“Well, this is weird,” you might think, “What is this? Surely there are bigger ‘H’ fish to fry, such as Hello Kitty, Hygiene or – ulp – Hiroshima. But I’ve gone for the more abstract Hou-Ren-Sou for several reasons:
1) For variety: mix up the Greatest Hits with some of the B-sides, y’know?
2) Fear not, I will be making multiple passes at the A-Z, so like Agent Smith, Hello Kitty is inevitable. And Hiroshima. Yeah.
3) Despite being quite an unknown entity to the foreign community, Hou-Ren-Sou is a pretty important concept in the Japanese workplace.
So, what is it? Hou-Ren-Sou is a portmanteau of three Japanese words: Houkoku (報告), meaning ‘report’; Renraku (連絡), meaning ‘contact’, and finally Soudan (相談), meaning ‘consult’. Some envisage it as a venn diagram, some a cycle…however you link them, the three are very closely intertwined here into a very important buzzword that means, well, ‘Report, Contact, Consult.’
Consider, for example, a project that a manager wants done. What do you expect will happen? If you’re thinking that the manager with have a meeting with subordinates to give out the details, what is expected, and when the deadline is, then the subordinates go and work on that project then hand in by the deadline, then you are thinking Western-style business. Think about it: that style of business is very ‘independent’. It is neither right nor wrong, but it is not the Japanese style, because it is not Hou-Ren-Sou.
Now let’s replay that with our Japanese goggles on: the manager wants a project done. The employee will work on it up to a degree, maybe an initial draft, then…yep, you guessed it REPORT the progress so far to the manager. The manager then gives advice and asks for amendments. The employee takes the project away again, bouncing ideas off of peers: in other words, she makes CONTACT with other employees to assist in the project. And now, armed with all this new advice and a beefed up project, she returns to the manager to CONSULT the changes. So…job done? Not quite! The Hou-Ren-Sou may begin again for a fresh cycle if necessary, and will keep cycling until the project is completed.
Sounds complicated? It is, a least to the uninitiated. For most Japanese, however, Hou-Ren-Sou is second nature, having been impressed upon them since elementary school: their homeroom classes when they talk about the day’s events and class-related stuff like, I dunno, whoever gets to feed the turtle next has it’s own little sprouts of Hou-Ren-Sou showing. At it’s heart, it’s basically Teamwork of Steroids: keeping everyone who should be in the know informed of every stage of the process, absorbing input, and constantly bouncing ideas off one another until the end product.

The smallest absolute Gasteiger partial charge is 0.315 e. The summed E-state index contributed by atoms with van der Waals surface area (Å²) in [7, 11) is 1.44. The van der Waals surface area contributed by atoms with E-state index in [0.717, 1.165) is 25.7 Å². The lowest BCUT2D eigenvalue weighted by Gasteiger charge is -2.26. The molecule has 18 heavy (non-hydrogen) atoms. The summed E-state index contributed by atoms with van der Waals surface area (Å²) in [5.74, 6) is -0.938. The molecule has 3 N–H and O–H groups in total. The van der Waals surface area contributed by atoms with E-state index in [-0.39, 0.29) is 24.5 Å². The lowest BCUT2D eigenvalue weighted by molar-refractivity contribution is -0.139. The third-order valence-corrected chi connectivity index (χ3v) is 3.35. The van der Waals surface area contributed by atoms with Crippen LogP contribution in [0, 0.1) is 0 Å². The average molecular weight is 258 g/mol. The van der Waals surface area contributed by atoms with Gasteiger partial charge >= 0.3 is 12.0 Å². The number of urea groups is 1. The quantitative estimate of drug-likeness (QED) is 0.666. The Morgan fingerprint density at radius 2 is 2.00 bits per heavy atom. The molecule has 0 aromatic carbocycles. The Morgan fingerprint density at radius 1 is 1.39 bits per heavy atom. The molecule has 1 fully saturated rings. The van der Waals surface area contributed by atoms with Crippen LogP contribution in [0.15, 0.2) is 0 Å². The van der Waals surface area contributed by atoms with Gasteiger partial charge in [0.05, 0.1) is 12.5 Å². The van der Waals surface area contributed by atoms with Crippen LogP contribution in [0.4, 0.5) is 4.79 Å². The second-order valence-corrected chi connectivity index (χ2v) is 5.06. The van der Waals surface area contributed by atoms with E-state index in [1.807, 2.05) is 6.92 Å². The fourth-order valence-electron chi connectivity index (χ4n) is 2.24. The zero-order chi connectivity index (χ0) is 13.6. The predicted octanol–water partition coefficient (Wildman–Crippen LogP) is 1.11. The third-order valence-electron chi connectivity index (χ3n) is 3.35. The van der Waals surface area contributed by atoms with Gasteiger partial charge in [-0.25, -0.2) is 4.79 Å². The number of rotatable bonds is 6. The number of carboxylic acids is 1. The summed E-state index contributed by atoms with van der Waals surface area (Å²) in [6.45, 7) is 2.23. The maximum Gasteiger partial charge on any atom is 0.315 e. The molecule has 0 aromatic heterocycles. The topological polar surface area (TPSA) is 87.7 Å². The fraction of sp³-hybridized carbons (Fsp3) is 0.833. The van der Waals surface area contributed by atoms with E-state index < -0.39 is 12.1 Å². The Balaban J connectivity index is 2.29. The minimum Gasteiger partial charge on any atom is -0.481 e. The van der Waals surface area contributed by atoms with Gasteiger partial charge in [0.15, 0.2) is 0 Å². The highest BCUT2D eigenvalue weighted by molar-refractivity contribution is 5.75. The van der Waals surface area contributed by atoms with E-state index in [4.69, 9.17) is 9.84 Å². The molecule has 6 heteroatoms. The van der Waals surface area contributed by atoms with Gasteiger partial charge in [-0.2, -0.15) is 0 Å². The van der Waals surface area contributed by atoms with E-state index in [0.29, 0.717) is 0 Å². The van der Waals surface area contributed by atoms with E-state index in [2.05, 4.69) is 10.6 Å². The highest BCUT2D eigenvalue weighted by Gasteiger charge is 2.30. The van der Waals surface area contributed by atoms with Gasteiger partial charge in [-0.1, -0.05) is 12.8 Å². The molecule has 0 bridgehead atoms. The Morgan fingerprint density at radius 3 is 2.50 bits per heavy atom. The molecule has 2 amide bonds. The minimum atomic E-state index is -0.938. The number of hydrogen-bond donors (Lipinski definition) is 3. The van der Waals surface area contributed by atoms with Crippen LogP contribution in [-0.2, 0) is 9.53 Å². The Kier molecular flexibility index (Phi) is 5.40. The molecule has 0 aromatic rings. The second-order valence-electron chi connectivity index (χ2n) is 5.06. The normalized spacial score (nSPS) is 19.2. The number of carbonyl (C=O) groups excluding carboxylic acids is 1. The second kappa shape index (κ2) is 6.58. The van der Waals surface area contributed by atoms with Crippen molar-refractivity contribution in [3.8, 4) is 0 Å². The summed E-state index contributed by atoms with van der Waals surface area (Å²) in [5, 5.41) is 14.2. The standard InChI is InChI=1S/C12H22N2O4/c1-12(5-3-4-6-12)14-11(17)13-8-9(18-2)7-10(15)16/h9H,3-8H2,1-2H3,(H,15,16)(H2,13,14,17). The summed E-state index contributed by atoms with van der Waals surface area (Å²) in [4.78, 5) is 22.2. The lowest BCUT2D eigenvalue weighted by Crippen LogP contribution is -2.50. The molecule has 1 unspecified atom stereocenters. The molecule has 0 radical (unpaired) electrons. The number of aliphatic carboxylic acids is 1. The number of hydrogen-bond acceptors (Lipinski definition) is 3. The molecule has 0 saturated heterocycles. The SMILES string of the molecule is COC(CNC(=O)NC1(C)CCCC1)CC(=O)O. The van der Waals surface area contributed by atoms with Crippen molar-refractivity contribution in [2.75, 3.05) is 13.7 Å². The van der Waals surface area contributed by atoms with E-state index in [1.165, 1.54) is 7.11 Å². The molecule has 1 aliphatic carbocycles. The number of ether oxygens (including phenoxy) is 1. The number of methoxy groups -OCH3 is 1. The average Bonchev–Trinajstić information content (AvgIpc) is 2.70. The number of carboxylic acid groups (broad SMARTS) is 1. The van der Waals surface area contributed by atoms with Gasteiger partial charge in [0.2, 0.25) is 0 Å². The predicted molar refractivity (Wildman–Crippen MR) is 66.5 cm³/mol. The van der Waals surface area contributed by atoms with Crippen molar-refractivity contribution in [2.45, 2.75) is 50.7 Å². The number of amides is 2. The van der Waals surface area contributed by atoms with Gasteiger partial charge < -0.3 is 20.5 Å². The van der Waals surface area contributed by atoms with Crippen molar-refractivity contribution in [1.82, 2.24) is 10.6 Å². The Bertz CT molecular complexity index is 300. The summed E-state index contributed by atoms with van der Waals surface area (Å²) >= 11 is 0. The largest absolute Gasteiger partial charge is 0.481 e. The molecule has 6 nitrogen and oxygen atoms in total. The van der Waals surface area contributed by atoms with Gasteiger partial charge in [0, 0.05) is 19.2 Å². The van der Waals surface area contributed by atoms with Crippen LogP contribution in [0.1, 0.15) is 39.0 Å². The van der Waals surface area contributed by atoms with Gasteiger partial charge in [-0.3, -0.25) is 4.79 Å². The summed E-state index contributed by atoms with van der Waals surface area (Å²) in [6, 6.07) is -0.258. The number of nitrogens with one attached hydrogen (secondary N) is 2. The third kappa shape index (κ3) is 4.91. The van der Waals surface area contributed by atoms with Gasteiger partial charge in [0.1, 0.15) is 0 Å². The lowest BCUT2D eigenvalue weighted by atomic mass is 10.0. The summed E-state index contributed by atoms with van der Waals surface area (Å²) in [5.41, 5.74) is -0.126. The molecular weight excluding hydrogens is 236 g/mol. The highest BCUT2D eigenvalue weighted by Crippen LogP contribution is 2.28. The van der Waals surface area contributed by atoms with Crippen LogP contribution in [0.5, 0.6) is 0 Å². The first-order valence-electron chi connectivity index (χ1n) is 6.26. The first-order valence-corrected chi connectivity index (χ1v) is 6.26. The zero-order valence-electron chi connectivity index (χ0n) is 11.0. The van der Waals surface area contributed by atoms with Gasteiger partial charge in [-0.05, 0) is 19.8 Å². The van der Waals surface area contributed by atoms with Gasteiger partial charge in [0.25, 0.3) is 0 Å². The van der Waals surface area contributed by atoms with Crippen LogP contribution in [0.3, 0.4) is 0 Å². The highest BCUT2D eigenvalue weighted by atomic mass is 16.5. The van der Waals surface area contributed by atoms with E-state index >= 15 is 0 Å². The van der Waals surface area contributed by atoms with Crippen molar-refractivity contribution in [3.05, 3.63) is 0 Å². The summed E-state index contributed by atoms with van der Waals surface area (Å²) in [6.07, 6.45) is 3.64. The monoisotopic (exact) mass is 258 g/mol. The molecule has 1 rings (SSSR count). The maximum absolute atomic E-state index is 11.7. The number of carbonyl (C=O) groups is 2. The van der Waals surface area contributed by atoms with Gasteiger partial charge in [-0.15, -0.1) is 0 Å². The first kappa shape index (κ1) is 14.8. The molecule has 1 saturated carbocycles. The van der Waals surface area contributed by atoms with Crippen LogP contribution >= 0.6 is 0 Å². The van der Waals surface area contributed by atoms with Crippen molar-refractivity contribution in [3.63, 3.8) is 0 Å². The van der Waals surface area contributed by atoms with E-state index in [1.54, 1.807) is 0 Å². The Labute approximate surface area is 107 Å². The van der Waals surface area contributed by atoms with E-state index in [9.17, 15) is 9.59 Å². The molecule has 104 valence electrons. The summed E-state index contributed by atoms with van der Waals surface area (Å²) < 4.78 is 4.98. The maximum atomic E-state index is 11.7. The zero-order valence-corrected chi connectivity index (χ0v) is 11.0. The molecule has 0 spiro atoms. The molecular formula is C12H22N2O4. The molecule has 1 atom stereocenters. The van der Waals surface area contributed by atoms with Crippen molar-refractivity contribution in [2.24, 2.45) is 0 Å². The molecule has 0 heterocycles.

The plus points? The end product will likely be far more superior to that done the Western-way. The ‘Here’s the details, let me know when you finish’ approach my get results quicker, but may not yield the results the manager has in mind, as some practical difficulties arise midway through a project that the manager didn’t envisage, but – guess what! – the employees never report this and push on, all gung-ho and independent-like. The Japanese style has at least kept everyone informed every step of the way, so every angle has been analyzed, buffed and polished. Also, if the Japanese project fails completely, it’s much easier to wash your hands of responsibility. It was a team effort, after all!
The minus points? Well, as you might guess, the whole process gets completely drawn out. The phrase ‘Too many cooks spoil the broth’ clearly hasn’t reached Japanese shores, because even seemingly minor bits of work may pass many pairs of hands and eyes before landing on a manager’s desk. Such a process may make project-building more bulletproof to errors but it is woefully inefficient. Also, it sucks out the life and spontaneity of a project at times. A single person’s singular vision may be bold and daring but impractical. Passed around two or three, it may lose a bit of it’s pizazz but gain more in terms of practical use. Pass it around ten people, and the project becomes bland and dull, covering all the bases, losing all sense of personality as everyone pushes their fingerprints on it.
But, as I said, neither approach is right nor wrong. And do all Japanese companies follow Hou-Ren-Sou? Of course not, no more than I unfairly bracketed Western companies as ‘independent’. This is, if anything, yet another one of those classic indicators that says a lot about Japanese society, how it operates and thinks, what it’s strengths and weaknesses are.
Am I reading too much into it? No, because I draw the line at the fact that Hourensou also means ‘Spinach’ in Japanese.